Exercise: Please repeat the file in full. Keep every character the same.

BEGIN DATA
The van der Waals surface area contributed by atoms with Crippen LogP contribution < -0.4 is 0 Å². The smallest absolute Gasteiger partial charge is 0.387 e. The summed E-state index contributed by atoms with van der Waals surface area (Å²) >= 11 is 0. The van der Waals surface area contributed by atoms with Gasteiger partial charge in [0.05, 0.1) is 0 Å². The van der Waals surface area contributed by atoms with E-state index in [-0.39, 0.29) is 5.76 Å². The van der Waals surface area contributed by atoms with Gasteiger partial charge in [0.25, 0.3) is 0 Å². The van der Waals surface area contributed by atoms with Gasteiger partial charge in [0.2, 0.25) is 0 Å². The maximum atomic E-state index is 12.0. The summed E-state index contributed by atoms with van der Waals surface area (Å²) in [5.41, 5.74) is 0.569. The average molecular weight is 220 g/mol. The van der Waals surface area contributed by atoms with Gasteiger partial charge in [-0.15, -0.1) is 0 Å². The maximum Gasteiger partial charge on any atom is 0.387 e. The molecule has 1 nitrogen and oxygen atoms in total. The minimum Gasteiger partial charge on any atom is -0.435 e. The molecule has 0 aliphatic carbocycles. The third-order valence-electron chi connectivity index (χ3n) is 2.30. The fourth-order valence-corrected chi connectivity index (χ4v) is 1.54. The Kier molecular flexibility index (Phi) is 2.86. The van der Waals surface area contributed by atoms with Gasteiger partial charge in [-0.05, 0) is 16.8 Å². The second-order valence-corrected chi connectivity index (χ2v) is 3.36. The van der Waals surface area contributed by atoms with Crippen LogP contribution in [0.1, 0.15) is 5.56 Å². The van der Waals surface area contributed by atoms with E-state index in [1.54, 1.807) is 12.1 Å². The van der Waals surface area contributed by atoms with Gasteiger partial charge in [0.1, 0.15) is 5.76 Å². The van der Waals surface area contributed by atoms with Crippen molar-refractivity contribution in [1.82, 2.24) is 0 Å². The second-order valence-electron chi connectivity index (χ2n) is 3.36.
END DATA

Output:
The van der Waals surface area contributed by atoms with Crippen LogP contribution < -0.4 is 0 Å². The smallest absolute Gasteiger partial charge is 0.387 e. The summed E-state index contributed by atoms with van der Waals surface area (Å²) >= 11 is 0. The van der Waals surface area contributed by atoms with Gasteiger partial charge in [0.05, 0.1) is 0 Å². The van der Waals surface area contributed by atoms with E-state index in [-0.39, 0.29) is 5.76 Å². The van der Waals surface area contributed by atoms with Gasteiger partial charge in [0.25, 0.3) is 0 Å². The van der Waals surface area contributed by atoms with Gasteiger partial charge in [0.2, 0.25) is 0 Å². The maximum atomic E-state index is 12.0. The summed E-state index contributed by atoms with van der Waals surface area (Å²) in [5.41, 5.74) is 0.569. The average molecular weight is 220 g/mol. The van der Waals surface area contributed by atoms with Gasteiger partial charge in [-0.15, -0.1) is 0 Å². The maximum Gasteiger partial charge on any atom is 0.387 e. The molecule has 1 nitrogen and oxygen atoms in total. The minimum Gasteiger partial charge on any atom is -0.435 e. The molecule has 0 aliphatic carbocycles. The third-order valence-electron chi connectivity index (χ3n) is 2.30. The fourth-order valence-corrected chi connectivity index (χ4v) is 1.54. The Kier molecular flexibility index (Phi) is 2.86. The van der Waals surface area contributed by atoms with Gasteiger partial charge in [-0.05, 0) is 16.8 Å². The second-order valence-corrected chi connectivity index (χ2v) is 3.36. The van der Waals surface area contributed by atoms with Crippen LogP contribution in [0.1, 0.15) is 5.56 Å². The van der Waals surface area contributed by atoms with E-state index in [1.54, 1.807) is 12.1 Å². The van der Waals surface area contributed by atoms with Gasteiger partial charge in [0.1, 0.15) is 5.76 Å². The van der Waals surface area contributed by atoms with Crippen molar-refractivity contribution in [1.82, 2.24) is 0 Å². The second-order valence-electron chi connectivity index (χ2n) is 3.36.